Phakic Intraocular Lens Implants
When light enters the eye it is focused on a photosensitive retina to provide clear vision. Abnormalities in the cornea (transparent outer layer of the eye), such as excessive curvature (near-sightedness) or dryness, causes light to focus before or after the retina, resulting in blurred vision. Phakic intraocular lenses (IOL) are implants placed in your eye to correct vision abnormalities. Similar to contact lenses, phakic lenses help in focusing light accurately on the retina, but work from within your eyes instead of on the surface.
Phakic intraocular lenses are recommended for moderate to severe cases of near-sightedness, and extremely thin or dry corneas unsuitable for laser refractive surgery. You should ideally be between the ages of 21 to 40 and should not have any eye conditions such as cataract (cloudiness of the natural lens), glaucoma (increased pressure within the eye), presbyopia (lens hardening with age) or eye infections.
Before implanting the IOL, you are instructed to stop wearing contact lenses for a period of time. A preliminary procedure known as an iridotomy may be performed, where a hole is created in the periphery of the iris to control fluid pressures within the eye following lens implantation.
For the lens implantation procedure, your doctor instils anaesthetic eye drops. A sedative may also be administered to help you relax. A lid speculum keeps your eye open as a tiny incision is made in the cornea and a folded intraocular lens is inserted either between your cornea and iris (pigmented part of the eye) or between the iris and the natural lens. Your natural lens is not removed. The IOL then unfolds and may or may not be fixed with sutures. The incision is then closed and your eye is covered with a shield.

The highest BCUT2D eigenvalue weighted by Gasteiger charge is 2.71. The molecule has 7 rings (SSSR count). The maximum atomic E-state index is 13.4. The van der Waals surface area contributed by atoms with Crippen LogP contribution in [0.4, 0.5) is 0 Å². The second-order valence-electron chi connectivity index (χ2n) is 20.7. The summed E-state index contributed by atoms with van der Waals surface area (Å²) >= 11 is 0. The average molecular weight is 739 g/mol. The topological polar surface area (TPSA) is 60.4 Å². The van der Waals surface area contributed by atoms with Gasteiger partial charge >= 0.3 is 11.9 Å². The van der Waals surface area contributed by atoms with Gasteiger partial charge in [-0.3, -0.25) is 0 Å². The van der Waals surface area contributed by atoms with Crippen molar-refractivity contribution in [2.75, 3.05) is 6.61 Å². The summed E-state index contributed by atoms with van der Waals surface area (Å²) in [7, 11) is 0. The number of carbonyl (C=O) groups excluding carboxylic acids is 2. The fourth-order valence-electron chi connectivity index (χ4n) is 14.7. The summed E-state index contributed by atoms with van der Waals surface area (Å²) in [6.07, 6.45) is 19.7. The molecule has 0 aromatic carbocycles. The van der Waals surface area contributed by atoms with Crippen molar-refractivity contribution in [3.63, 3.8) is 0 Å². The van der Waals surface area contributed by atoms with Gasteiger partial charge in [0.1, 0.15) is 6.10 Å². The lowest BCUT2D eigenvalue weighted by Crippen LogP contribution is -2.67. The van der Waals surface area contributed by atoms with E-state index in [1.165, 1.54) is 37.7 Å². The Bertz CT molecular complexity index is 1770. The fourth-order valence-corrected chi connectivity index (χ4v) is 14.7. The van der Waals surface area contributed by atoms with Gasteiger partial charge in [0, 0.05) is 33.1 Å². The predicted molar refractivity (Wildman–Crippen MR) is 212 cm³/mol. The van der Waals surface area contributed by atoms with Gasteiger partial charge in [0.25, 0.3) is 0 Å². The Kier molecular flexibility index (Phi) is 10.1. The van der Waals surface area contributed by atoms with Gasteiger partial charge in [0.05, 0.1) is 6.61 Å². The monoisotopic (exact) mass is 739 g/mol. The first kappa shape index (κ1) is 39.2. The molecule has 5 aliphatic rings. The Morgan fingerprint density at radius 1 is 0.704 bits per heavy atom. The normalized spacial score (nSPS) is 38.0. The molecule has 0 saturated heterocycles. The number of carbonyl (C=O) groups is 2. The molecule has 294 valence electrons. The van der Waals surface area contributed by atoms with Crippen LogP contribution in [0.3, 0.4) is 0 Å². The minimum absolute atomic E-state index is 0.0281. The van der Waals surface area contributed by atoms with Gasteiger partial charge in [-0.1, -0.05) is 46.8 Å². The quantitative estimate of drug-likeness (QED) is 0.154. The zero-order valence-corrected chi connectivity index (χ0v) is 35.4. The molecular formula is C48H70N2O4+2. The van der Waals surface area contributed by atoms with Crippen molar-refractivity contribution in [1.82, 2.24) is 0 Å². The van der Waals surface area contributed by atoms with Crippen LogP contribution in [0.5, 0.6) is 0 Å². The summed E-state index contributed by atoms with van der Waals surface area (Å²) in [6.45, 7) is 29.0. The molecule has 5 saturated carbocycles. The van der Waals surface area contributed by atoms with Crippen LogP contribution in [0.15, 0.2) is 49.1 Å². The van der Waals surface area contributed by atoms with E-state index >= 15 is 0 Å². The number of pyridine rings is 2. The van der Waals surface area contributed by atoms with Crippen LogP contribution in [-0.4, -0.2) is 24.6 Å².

The procedure takes about 10 to 30 minutes, and you can return home on the same day. Phakic intraocular lens implant is a permanent treatment for near-sightedness, and usually does not require any maintenance other than regular eye exams. Vision may improve immediately after the procedure or within 2 to 4 weeks.
As with any surgical procedure, certain complications may occur. These are generally rare and may include damage to the retina, blurred vision, halo or glare, and the development of cataract or glaucoma.